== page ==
ST. LOUIS, June 15—The Saint Louis Art Museum this summer presents Senufo: Art and Identity in West Africa, a rare selection of one of the most popular and best studied forms of African art from the West African countries of Côte d’Ivoire, Mali and Burkina Faso. The ticketed exhibition will be on view from June 28 through Sept. 27.
Organized by the Cleveland Museum of Art, the exhibition is the first presentation of art labeled as Senufo in the United States in the last 50 years and includes more than 170 works borrowed from nearly 60 public and private collections in Europe, Asia, Africa and North America. Senufo is the first African art exhibition at the Saint Louis Art Museum in more than 15 years. After its presentation here, the exhibition will be on view at the Musée Fabre in Montpellier, France.
Senufo offers an expanded view of the region’s dynamic arts and questions the application, since the late 1880s, of the term Senufo to peoples, languages, places and objects. Through this selection of masks, figures and decorative arts in diverse styles and mediums, the exhibition introduces visitors to the poro and sandogo societies, the primary settings for the production and use of works of art in the Senufo-speaking region of northern Côte d’Ivoire.
Drawing on recent research in Mali and Burkina Faso, the exhibition also includes sculptures not usually attributed to Senufo-speaking artists or patrons, thus shattering the boundaries of art typically identified as Senufo. “The exhibition illustrates the fluidity and fuzziness of cultural and ethnic borders while also revealing the constraints of labels and simple attributions,” said Constantine Petridis, curator of African art at the Cleveland Museum of Art and curator of the exhibition.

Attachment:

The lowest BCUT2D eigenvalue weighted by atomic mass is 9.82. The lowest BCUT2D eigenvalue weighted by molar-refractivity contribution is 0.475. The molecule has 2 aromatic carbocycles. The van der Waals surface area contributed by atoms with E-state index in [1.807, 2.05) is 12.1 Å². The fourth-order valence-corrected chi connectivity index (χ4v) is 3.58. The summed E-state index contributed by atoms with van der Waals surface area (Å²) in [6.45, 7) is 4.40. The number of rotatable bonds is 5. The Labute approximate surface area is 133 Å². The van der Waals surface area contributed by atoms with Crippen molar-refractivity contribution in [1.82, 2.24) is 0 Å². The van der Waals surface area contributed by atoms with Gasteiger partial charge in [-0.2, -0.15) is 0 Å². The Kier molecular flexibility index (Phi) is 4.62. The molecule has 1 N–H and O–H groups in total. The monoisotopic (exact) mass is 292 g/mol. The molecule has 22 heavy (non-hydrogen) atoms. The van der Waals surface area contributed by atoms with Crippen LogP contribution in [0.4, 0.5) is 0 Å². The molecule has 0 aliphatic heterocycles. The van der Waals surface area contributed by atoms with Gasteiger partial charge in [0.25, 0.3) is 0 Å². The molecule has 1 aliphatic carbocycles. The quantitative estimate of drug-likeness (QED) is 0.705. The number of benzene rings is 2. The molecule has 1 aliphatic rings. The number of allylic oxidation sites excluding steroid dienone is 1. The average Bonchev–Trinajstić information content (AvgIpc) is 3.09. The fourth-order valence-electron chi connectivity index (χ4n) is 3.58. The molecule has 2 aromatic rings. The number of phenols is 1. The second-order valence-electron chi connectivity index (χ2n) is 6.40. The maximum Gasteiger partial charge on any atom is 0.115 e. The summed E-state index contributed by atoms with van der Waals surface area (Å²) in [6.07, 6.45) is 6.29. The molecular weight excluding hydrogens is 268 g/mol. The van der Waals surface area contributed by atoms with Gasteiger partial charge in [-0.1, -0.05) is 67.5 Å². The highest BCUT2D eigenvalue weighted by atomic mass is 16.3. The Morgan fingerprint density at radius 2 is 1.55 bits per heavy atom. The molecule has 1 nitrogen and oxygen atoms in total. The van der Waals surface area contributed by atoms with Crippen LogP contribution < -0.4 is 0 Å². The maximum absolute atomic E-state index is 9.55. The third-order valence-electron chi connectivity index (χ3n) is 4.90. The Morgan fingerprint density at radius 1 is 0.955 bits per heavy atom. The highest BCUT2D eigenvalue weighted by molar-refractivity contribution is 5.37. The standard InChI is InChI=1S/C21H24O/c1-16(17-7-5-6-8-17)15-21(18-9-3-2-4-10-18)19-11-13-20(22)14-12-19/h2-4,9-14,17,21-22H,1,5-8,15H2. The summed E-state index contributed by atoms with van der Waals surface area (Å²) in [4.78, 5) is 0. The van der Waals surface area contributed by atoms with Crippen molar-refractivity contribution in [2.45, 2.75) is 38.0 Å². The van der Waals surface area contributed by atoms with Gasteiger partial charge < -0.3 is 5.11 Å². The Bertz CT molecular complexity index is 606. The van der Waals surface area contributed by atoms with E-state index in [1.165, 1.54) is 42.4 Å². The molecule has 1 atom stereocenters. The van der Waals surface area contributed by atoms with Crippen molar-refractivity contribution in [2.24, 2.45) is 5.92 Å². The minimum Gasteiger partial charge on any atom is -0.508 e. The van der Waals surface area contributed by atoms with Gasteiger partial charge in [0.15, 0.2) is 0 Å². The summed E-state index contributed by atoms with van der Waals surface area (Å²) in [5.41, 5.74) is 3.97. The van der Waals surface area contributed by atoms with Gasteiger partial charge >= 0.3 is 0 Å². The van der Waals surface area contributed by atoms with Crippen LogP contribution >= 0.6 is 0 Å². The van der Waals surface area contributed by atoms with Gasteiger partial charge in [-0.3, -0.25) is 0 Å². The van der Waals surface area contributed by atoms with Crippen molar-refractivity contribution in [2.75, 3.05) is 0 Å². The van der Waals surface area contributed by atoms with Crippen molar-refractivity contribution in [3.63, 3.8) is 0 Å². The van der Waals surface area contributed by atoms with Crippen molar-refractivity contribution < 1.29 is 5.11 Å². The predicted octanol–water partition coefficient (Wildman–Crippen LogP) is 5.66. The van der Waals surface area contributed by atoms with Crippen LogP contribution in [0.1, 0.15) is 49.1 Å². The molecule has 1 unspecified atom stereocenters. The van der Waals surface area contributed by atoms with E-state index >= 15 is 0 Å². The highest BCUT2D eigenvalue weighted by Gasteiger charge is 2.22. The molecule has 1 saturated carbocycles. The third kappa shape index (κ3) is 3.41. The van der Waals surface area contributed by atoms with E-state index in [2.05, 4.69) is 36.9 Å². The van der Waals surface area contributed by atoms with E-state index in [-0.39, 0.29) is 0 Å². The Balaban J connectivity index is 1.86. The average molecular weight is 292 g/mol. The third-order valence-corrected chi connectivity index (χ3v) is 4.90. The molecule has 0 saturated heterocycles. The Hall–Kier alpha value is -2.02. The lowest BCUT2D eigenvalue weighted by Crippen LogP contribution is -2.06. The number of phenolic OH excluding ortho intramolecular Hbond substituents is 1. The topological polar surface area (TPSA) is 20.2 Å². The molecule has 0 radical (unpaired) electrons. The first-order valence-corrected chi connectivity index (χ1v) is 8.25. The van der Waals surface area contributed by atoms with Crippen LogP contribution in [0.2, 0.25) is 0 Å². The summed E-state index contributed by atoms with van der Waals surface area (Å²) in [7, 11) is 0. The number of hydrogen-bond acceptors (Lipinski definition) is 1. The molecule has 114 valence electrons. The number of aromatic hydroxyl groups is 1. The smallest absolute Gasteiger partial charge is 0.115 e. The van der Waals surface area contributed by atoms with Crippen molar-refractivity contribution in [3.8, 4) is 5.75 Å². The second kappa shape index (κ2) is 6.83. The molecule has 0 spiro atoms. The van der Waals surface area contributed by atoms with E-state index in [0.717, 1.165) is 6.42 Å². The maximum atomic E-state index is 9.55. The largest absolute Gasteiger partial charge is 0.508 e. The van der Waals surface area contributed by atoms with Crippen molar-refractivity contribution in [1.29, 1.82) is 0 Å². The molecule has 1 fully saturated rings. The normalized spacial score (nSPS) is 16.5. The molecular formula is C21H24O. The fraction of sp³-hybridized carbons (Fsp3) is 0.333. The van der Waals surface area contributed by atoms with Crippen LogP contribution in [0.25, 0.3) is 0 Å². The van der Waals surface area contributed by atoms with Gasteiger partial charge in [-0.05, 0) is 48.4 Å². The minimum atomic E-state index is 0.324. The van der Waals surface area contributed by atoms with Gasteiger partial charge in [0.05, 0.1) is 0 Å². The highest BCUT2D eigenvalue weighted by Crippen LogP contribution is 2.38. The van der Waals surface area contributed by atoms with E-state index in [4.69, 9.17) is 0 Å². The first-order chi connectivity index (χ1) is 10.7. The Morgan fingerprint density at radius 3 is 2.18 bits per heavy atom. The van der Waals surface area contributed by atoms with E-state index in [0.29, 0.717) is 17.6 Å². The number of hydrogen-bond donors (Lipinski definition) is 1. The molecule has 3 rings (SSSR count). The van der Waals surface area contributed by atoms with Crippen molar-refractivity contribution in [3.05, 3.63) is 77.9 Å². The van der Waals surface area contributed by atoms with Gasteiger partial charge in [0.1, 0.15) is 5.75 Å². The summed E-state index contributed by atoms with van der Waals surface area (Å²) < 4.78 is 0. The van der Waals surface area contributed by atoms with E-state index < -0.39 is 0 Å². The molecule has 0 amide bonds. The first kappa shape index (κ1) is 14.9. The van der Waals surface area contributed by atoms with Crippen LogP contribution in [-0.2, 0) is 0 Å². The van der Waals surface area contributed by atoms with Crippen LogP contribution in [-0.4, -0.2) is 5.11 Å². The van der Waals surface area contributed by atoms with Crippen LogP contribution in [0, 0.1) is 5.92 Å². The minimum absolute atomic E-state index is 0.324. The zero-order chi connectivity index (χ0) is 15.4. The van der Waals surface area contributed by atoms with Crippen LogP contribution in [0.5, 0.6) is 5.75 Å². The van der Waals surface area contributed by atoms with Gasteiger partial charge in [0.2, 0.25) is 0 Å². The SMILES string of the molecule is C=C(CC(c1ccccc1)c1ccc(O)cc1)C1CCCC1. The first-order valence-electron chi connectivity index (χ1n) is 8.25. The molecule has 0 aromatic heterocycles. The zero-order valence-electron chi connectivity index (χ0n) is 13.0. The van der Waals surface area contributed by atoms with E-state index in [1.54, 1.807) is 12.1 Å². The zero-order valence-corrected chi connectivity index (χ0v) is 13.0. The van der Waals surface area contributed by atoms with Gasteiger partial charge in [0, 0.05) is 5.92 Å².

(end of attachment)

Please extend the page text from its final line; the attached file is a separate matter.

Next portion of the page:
All tickets to Senufo are timed and dated. Admission is free for Members. For the general public, tickets are $12 for adults, $10 for seniors and students, $6 for children ages 6 to 12, and free for children age 5 and under. Tickets are available in person or through MetroTix. Tickets purchased through MetroTix incur a service charge.
The Museum will offer an array of exhibition-related programming, including performances for families, engaging lectures and gallery talks. Throughout September, the Museum’s popular Family Sunday series will introduce young visitors to the artistic traditions of Africa. Children can take special tours of the collection to explore sculptures, masks, and textiles made in Africa and make their own works of art based on what they see. The free program starts at 1:00 pm in Grigg Gallery. Afriky Lolo, a West African dance company based in St. Louis, will entertain visitors at special family performance in The Farrell Auditorium on Sept. 6 at 2 pm.
Susan Elizabeth Gagliardi, a curatorial advisor to the exhibition, will deliver the free lecture Senufo Unbound: Dynamics of Art and Identity in West Africa at 6:30 pm on Sept. 17 in The Farrell Auditorium. Gagliardi, an assistant professor of art history at Emory University, will discuss the historical foundations for the term Senufo. The author’s book will be available for purchase prior to the lecture; a book signing will follow.
Museum staff will be sharing their expertise in three free gallery talks related to the exhibition. Simon Kelly, curator of modern and contemporary art, will discuss The African Art Influence in Modern Art on July 16 at 11 am and July 17 at 6 pm. Sherri Williams, an Art Museum educator, will deliver the Senufo-related gallery talk, Women and West African Art, on July 23 at 11 am and July 24 at 6:00 pm. All the gallery talks will begin in Sculpture Hall. Nichole Bridges, the Saint Louis Art Museum’s associate curator of the Arts of Africa, Oceania, and the Americas, will talk about related works on view in a gallery talk titled Senufo and Beyond in the Permanent Collection on Aug. 20 at 11 am and Aug. 21 at 6 pm. Bridges curated the St. Louis presentation of the exhibition.
CONTACT: Matthew Hathaway, 314.655.5493, email@example.com